The donors are divided in three groups in the tool, depending on the data source used: EU institutions, EU Member States and EU Trust Funds. EU Trust Funds are presented separately to avoid double counting.
The aid providers included in the tool: the European Commission, the European Investment Bank, EU Trust Funds and all 28 EU Member States. N.B. Some donors may not be available in all data sources; please consult the section Data Sources under the page “About” for further details.
EUR is the currency code used to represent the euro, the official currency for more than half of the 28 members of the EU. The euro area consists of Belgium, Germany, Ireland, Greece, Spain, France, Italy, Cyprus, Luxembourg, Malta, the Netherlands, Austria, Portugal, Slovakia, Slovenia and Finland.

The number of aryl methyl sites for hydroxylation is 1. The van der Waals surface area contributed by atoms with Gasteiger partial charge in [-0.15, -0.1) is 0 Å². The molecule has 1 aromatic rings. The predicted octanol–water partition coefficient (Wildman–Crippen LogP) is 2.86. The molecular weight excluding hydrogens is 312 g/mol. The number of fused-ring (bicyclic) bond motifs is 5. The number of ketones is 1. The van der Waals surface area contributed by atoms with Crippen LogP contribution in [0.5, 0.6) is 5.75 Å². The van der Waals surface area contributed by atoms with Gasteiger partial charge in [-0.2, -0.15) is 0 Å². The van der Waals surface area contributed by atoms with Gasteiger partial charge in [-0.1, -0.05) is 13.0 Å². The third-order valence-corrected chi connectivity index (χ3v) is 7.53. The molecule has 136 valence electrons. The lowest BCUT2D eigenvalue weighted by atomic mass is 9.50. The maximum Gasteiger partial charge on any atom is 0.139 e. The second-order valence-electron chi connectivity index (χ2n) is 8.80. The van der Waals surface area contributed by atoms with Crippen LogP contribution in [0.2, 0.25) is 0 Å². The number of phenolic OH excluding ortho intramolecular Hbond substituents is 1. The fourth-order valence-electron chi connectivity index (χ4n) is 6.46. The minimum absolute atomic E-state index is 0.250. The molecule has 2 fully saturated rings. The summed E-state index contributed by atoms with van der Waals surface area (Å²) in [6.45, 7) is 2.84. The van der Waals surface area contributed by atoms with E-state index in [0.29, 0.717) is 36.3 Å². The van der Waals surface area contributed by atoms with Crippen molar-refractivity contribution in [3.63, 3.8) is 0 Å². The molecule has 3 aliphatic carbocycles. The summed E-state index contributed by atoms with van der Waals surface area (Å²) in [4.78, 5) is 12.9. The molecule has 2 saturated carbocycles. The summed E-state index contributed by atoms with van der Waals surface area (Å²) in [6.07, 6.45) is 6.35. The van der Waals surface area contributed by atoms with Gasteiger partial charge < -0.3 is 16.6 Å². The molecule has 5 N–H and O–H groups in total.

Geolocation is the identification of the geographic location (latitude and longitude) of an activity within a country.
Gross official development assistance (ODA) includes monetary transfers (e.g. grants and loans to governments and projects), non-monetary transfers (e.g. food aid, technical cooperation) and support that did not contain any additional transfer of resources (e.g. debt relief).
Gross ODA Disbursements
EU Aid Explorer presents Gross ODA disbursements. In order to obtain the total Gross ODA disbursements for a given Member State donor, the following formula is applied: ODA Gross Disbursements from CRS (Bilateral) + Gross Disbursements for Core Contributions to Multilateral Institutions – EU Member States Gross Disbursements for Core Contributions to EU Institutions. The latter is excluded in order to avoid the double counting between the EU institutions and EU Member States. As a result, the funds which EU Member States contribute to the EU institutions (contributions to EU Annual Budget, European Development Fund and European Investment Bank) are only accounted for once, i.e. within the projects conducted by the EU institutions.